Technology and Design
In this teaching activity, students will learn how to plan for a continuous evaluation of a product, system or service during the evaluation phase and after it has been used for a while by different stakeholders in real life contexts. The learning from this teaching activity can for example be used for writing the “future work” section of a project report. It can also be used to plan for a future iteration of an existing product, system or service.
The teaching activity is based on the assumption that a product, system or service is never fully finished, in the sense that it needs iterative or incremental design and development after it has been appropriated into the use contexts that it was directed towards. At the end of a design process, when students are evaluating the reception and impacts of their designs in use, they can perform this activity as part of the evaluation phase.
To maintain the students’ critical perspectives on the impacts of their product, system or service, and the values that it generates in real-world/real-life contexts, students should reflect upon the results of the stakeholder evaluations of their prototypes and how they might differ from the original visions behind a design.
Additionally, students will predict a few potential impacts of their product, system or service on the contexts in which it is deployed. They will set up criteria for how they might evaluate the impacts of their product, system or service, and how different stakeholders have appropriated it to fit their user contexts.
The students will also discuss which parts of their product, system or service that might need to be changed or modified later on, based on the different appropriations that they might discover in the evaluation phase.
The teaching activity ends with a proposal for how the students might follow up on the development of their product, system or service after it has been used for a while. In other words: how they might assess future use patterns and their consequences.
After the teaching activity students will be able to:
The teaching activity can be performed individually or in groups and where the teacher is available to the students during supervision.
The students bring the prototypes to the use contexts and bodystorm (Oulasvirta, Kurvinen & Kankainen 2003), or do contextual inquiries (Beyer & Holtzblatt, 1999; Holtzblatt, Wendell & Wood, 2005) with their prototypes in the different use contexts in order to evaluate them together with a selection of stakeholders. Special attention should be paid on the expected use and perceived values that they listed in Step 1.
In a discussion with the stakeholders in the use situations, the students should keep in mind that the product, system or service might also change the stakeholders’ assumptions of how they might use the product, system or service that they evaluate. Thus, a debrief with the stakeholders after the user evaluation can be appropriate.
The students list the results of the evaluation of their product, system or service prototypes. By filling in column B and C in worksheet 1, they find out what the differences are between expected use and observed use.
When evaluating the results, they should discuss how their design might be redesigned, based on the insights from the evaluation by filling in column D in worksheet 1. Based on the list of insights, students create some new evaluation criteria that they might use for future investigations of the product, system or service, column E in worksheet 1.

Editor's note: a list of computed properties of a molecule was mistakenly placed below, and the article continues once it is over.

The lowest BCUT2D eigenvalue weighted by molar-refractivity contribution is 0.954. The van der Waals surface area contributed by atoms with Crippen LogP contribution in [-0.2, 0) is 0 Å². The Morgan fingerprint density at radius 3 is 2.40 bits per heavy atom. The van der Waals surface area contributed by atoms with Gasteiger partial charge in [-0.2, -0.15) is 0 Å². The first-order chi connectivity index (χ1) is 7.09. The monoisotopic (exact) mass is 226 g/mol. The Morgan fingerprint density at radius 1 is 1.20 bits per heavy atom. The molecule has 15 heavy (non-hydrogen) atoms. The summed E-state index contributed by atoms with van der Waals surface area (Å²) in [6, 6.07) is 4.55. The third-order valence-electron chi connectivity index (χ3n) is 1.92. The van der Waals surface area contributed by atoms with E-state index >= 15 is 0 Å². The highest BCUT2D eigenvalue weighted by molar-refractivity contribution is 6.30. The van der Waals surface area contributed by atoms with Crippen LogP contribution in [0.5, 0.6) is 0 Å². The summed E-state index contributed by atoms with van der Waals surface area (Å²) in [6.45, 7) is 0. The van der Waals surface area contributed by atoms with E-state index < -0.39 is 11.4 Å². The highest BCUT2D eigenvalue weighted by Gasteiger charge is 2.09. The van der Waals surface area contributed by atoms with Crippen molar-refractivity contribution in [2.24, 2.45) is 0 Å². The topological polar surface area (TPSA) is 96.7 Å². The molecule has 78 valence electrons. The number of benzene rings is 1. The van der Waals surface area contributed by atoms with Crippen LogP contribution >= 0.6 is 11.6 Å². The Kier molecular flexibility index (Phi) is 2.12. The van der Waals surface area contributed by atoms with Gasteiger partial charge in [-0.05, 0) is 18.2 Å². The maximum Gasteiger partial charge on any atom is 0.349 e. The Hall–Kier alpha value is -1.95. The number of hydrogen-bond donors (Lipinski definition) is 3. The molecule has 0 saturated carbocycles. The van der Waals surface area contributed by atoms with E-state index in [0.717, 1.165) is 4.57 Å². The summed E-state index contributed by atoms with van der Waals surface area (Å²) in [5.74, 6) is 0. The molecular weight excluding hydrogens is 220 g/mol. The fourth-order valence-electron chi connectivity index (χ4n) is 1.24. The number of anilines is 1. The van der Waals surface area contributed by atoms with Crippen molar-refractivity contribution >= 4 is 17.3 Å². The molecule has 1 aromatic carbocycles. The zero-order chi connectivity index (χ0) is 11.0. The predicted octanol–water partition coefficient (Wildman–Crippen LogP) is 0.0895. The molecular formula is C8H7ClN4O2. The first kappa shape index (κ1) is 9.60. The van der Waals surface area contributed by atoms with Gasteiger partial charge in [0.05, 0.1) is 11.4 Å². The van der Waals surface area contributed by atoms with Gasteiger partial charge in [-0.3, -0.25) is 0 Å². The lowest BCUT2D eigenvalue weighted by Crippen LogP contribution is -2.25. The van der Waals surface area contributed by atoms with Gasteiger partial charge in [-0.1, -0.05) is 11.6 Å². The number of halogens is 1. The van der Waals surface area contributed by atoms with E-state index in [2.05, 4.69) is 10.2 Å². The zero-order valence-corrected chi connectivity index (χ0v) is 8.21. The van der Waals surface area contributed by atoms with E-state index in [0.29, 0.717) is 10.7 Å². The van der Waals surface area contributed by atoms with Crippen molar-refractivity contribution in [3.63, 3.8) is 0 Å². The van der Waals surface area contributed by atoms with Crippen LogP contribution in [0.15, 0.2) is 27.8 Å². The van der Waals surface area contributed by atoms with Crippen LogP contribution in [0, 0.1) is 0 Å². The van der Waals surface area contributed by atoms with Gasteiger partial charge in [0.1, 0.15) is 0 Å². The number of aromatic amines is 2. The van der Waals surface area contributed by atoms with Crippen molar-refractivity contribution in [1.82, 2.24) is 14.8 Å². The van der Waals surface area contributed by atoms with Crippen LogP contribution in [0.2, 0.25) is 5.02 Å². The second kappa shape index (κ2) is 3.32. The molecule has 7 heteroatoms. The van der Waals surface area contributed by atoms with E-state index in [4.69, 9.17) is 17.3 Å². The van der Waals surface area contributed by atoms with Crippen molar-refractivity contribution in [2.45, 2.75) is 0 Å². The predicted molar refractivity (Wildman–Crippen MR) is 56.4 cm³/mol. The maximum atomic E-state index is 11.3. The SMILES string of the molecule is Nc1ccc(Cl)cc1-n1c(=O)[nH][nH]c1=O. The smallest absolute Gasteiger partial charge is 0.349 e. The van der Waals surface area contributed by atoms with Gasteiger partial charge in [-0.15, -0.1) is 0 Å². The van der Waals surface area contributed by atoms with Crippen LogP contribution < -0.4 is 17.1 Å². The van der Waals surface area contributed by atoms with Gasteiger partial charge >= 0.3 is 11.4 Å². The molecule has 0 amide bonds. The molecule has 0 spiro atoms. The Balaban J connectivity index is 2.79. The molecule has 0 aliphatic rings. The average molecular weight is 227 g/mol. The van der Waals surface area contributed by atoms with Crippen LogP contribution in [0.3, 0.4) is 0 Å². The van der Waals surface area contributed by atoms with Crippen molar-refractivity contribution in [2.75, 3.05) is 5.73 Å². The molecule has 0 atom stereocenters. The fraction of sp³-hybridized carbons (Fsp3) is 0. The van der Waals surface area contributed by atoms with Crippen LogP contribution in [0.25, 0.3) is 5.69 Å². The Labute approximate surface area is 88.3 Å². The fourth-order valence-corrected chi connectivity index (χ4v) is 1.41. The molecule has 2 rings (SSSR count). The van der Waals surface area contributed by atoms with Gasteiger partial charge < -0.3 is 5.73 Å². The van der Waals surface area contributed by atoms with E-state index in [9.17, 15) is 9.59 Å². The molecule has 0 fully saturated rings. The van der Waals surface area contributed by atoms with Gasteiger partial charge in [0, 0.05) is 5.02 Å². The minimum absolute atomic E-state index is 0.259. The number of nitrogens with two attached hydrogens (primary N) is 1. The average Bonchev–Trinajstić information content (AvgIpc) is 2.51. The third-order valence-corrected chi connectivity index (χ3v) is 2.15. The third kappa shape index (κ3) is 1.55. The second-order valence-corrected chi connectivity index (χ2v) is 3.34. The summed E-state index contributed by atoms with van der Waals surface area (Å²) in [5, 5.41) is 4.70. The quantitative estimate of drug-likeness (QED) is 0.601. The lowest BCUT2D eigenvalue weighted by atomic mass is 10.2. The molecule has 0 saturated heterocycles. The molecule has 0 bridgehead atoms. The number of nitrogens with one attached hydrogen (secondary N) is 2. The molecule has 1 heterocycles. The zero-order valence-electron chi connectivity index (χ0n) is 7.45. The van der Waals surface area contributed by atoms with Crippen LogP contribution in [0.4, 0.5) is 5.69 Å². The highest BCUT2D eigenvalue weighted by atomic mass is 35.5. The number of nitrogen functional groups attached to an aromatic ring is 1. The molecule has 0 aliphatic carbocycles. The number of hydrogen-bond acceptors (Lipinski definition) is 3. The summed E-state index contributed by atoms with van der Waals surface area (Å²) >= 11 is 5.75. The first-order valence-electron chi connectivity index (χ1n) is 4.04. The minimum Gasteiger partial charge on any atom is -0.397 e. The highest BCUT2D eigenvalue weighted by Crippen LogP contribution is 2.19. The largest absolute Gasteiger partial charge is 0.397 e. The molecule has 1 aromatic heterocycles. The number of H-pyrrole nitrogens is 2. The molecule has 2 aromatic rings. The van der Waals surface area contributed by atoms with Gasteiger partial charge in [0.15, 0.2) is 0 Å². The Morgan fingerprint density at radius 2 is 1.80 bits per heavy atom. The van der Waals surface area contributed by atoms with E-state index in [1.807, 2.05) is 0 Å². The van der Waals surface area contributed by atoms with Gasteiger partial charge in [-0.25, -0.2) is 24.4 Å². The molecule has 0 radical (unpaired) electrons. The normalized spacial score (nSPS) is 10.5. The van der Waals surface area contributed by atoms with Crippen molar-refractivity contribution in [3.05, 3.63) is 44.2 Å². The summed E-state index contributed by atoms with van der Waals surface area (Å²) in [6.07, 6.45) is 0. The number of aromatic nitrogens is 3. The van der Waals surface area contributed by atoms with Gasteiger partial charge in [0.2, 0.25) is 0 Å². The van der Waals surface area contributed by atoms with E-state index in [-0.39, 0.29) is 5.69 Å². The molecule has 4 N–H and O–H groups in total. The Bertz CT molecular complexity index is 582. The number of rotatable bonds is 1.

Worksheet 3 is related to future work and development, in which students should pose research questions to assess further use of their product, system or service after appropriation (column A). Based on each of the research questions, they should suggest a research method (column B), that is, how they want to investigate the research questions.
The result of the teaching activity is presented as “future work” as part of a final project presentation in plenum. Furthermore, the outcome of this teaching activity could be described in a future work section of a project report.
To assess whether the intended learning outcomes were attained by the teaching activity the following assessment activities can be carried out (in class or after class).
Assess students' learning by asking them to create a timeline of the evaluation of values within the design process (ipsative assessment) focusing on how values evolve through evaluation of the design containing 1) values of the design ahead of the evaluation phase, 2) values change happening during the evaluation phase 3) values of the final design, 4) values change that (might) emerge after the design has been used for a while.
Assess students' learning by asking them to engage in peer feedback (authentic assessment) on each other’s design after design. Ask students to comment and pose questions in relation to the proposed changes and modifications and how well they are connected to findings coming out of the evaluation phase. Also ask students to give critical but constructive feedback on the suggestions for how the use of a product, system or service might be assessed when it has been used by different stakeholders for a while.
In the assessment activity ask students to focus on:
Beyer, Hugh; and Holtzblatt, Karen (1999). Contextual Design. Interactions, 6(1), 32–42. https://doi.org/10.1145/291224.291229
Holtzblatt, Karen; Wendell, Jessamyn Burns; and Wood, Shelly (2005). Rapid Contextual Design: A How-to Guide to Key Techniques for User-Centered Design. San Francisco: Morgan Kaufmann.
Oulasvirta, Antti, Kurvinen, Esko; and Kankainen, Tomi (2003). Understanding contexts by being there: case studies in bodystorming. Personal and Ubiquitous Computing, 7, 125–134. http://10.1007/s00779-003-0238-7